Attention U.S. Department of Commerce: your well-intentioned efforts to help the U.S. solar panel manufacturing industry are not working.
Even with 30%+ tariffs on imported solar panels and cells, the remaining U.S. manufacturers are struggling to stay competitive. The good news, as one would expect, is that there is strong demand for Made in the U.S.A. solar panels – both from ordinary consumers as well as government purchases. However, structural issues with the supply chain for solar components puts the remaining U.S. manufacturers at a substantial disadvantage.
The reasons for these supply chain challenges are simple. Basically, many of the key components that go into solar modules are not manufactured in the U.S., including wafers, cells, EVA and junction boxes. And many of the components that are indeed available in the U.S. — such as glass, backsheets and aluminum frames — are significantly less expensive at comparable quality levels if purchased from overseas suppliers. To make matters even worse, these essential imported solar components are subjected to additional tariffs when imported from certain countries. Essentially, we are shooting ourselves in our foot if we expect U.S. solar manufacturers to be competitive when 30%+ tariffs are applied to most of the major solar components.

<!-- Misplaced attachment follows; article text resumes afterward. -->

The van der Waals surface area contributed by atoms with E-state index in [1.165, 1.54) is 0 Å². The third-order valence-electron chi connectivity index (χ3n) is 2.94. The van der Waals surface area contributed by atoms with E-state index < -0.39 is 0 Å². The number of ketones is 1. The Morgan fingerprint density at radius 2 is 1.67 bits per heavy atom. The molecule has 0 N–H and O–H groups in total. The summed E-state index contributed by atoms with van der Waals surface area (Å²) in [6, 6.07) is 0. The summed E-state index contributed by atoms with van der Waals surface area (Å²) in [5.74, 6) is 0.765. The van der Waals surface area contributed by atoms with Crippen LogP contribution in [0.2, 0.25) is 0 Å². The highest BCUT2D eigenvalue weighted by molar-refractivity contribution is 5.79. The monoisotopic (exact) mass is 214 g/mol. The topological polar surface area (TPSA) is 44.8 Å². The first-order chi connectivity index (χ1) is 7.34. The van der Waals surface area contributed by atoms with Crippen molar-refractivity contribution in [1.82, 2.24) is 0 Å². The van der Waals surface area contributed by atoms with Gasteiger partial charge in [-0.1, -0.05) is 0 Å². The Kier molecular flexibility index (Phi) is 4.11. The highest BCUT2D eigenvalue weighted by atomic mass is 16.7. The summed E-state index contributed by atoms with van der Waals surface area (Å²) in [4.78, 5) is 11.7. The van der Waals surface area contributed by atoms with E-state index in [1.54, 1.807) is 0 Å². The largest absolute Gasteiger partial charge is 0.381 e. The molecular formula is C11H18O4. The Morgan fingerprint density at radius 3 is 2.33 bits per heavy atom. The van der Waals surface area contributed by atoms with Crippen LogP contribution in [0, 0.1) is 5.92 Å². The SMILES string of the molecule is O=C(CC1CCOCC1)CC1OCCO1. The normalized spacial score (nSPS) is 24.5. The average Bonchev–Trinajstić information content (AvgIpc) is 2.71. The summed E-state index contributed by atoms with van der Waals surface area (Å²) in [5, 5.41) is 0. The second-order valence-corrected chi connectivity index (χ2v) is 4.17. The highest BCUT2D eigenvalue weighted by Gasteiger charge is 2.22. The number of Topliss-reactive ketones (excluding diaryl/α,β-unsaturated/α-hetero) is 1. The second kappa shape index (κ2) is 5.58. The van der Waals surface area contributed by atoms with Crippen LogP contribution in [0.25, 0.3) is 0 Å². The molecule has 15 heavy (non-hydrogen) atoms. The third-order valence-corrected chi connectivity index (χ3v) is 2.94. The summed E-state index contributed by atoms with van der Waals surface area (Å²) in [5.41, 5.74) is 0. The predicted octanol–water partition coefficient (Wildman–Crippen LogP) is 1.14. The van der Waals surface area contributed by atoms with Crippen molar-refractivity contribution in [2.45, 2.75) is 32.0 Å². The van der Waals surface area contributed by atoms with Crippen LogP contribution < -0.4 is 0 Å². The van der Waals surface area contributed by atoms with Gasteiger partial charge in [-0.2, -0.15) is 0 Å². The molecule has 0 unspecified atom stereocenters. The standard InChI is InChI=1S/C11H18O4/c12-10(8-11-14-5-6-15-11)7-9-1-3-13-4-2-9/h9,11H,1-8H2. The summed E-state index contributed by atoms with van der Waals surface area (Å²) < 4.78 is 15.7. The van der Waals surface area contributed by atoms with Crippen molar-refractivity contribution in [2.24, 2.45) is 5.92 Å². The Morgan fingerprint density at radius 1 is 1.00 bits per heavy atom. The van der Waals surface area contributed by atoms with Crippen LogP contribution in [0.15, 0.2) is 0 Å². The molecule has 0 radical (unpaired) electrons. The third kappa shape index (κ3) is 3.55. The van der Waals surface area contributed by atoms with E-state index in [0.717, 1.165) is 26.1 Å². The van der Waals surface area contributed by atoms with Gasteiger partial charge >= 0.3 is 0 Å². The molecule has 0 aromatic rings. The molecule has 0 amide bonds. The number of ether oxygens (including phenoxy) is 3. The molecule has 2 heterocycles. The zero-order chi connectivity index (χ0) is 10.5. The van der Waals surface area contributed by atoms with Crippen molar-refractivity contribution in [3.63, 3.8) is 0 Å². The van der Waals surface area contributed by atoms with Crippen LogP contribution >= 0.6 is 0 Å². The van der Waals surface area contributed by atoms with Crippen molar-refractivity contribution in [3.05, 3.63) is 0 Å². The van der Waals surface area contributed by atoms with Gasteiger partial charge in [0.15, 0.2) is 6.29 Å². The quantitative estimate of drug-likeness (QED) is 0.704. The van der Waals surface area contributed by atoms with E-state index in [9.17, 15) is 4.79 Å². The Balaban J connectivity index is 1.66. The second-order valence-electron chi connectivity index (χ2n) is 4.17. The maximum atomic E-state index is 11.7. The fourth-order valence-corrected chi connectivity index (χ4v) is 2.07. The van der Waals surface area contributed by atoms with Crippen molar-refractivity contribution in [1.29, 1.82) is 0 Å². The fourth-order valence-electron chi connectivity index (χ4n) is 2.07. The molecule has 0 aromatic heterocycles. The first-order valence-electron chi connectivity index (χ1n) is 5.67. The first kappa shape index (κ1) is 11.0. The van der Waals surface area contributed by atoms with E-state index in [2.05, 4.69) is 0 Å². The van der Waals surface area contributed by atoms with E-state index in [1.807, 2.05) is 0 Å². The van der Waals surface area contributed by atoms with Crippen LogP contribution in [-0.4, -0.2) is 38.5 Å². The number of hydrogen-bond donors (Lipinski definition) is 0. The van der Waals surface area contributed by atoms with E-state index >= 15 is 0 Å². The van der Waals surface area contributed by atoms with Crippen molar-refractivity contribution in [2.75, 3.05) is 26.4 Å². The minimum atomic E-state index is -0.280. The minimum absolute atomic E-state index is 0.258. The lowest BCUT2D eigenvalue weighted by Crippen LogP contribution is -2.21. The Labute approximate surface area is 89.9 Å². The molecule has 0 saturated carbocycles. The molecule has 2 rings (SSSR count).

A rational plan to make the U.S. competitive in solar manufacturing does not require government support. Instead, it requires government to get out of the way and set a long-term solar manufacturing policy. U.S. manufacturers would instantly be more competitive if they did not have to pay tariffs on imported solar components — particularly cells and aluminum solar frames. Once the U.S. solar manufacturing base is re-established and consistent, U.S. manufacturers could invest in domestic wafer, cell, junction box and other component manufacturing.
How are U.S. manufacturers coping with competitive global issues of cell production and purchasing, U.S. production costs, cell and panel tariffs, local and federal regulations, and shifting national policies? The best way to answer this question is to speak with one of the most experienced U.S. solar panel manufacturers. My guest on this week’s show is Mamun Rashid, COO of Auxin Solar, based in San Jose, California. Auxin manufactures high quality poly and mono solar panels for residential and commercial customers. They also do original equipment manufacturing for tier-1 manufacturers who have “made in the USA” requirements. Please listen up to this week’s Energy Show for Mamun’s perspective on the opportunity and challenges for companies manufacturing solar panels in the U.S.